If the situation weren't serious enough already, the international credit rating agency, Standard & Poors, warns that further bickering and infighting could result in further rating downgrades. Meanwhile, oil prices on Asian markets fell below $84 in Singapore at midday -- more than three dollars lower than Friday's New York close.

Oil prices sank below $84 a barrel Monday in Asia after Standard & Poor's lowered the U.S. credit rating. Benchmark oil for September delivery was down $3.27 to $83.61 a barrel at midday Singapore time in electronic trading on the New York Mercantile Exchange. Crude rose 25 cents during the day Friday to settle at $86.88.

Oil plunged after Standard & Poor's announced Friday it was lowering its rating for U.S. debt one notch from AAA to AA+. Investors are concerned the first-ever U.S. debt rating downgrade will batter already weakening consumer confidence and hurt economic growth.

The S&P move came after Democratic and Republican lawmakers failed to reach a satisfactory compromise on the burgeoning U.S. debt.

The deal to cut some $2.5 trillion over 10 years in exchange for raising the congressionally-set debt ceiling fell short of the S&P's call for the United States to cut $4 trillion over the same period.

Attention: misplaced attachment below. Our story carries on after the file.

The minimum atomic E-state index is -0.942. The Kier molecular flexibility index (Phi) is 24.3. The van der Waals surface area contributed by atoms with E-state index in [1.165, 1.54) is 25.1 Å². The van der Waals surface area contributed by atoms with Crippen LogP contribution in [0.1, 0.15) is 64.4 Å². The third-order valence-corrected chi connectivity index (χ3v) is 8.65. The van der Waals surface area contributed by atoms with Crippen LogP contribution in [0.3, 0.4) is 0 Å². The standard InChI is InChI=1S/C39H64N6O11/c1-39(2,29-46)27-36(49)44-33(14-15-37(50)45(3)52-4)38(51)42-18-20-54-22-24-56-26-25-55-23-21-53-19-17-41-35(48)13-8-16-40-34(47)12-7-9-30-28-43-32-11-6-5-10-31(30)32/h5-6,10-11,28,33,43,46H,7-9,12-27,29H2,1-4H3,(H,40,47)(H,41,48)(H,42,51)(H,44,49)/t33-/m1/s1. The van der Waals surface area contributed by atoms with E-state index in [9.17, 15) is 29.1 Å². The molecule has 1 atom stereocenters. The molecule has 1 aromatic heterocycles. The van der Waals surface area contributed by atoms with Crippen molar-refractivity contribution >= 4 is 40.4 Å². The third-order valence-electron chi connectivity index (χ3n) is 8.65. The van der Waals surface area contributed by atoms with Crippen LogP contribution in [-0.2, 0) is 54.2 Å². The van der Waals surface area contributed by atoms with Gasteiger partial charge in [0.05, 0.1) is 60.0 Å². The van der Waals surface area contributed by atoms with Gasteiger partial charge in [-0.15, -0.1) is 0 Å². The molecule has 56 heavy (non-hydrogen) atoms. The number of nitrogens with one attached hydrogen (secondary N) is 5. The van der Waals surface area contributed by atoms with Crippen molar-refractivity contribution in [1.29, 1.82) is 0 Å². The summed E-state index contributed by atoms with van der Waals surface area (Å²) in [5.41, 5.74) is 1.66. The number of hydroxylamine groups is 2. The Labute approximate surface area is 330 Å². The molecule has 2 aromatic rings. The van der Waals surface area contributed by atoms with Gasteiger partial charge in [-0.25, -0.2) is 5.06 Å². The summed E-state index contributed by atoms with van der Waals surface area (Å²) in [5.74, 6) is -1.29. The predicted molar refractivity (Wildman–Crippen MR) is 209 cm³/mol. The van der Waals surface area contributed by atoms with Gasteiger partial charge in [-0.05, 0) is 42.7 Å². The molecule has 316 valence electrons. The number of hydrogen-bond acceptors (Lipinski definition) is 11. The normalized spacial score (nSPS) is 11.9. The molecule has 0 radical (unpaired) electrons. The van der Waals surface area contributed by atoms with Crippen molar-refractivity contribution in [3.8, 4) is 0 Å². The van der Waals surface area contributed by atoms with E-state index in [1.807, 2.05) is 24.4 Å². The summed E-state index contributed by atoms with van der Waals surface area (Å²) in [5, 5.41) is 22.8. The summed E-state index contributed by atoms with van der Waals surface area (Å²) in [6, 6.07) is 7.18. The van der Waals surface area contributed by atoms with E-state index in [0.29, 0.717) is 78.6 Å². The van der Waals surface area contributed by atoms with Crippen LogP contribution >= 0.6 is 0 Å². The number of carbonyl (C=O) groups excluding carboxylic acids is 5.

Continued bi-partisan bickering, posturing and finger-pointing Sunday drew another warning from S&P ratings head John Chambers.

"If the fiscal position of the United States deteriorates further, or if the political gridlock becomes more entrenched, then that could lead to (another) downgrade," Chambers told ABC television.

"The outlook indicates at least a one in three chance of a downgrade" over the next six to 24 months, he said on the political talk show "This Week."

Washington remains deeply divided over how to reduce the $14 trillion debt without putting the brakes on an already sluggish economic recovery.

President Obama and the Democrats are calling for a "balanced approach" in which the government would raise taxes on the wealthy and big corporations while making some cuts to entitlement programs.

The Republicans, particularly those close to the Tea Party, have adamantly ruled out any new tax revenues, which they say would kill job creation.

Despite growing fears of a recession in the U.S., some analysts expect global economic growth to remain robust, supporting oil prices. Goldman Sachs recommends investors buy the Brent December 2012 futures contract, forecasting Brent will average $130 next year.

"We maintain that commodity markets will continue to tighten as long as global economic growth remains broadly positive and the emerging market economies in particular continue to perform," Goldman Sachs said in a report. "We expect that the market will continue to tighten to critical levels by 2012, pushing oil prices substantially higher to restrain demand.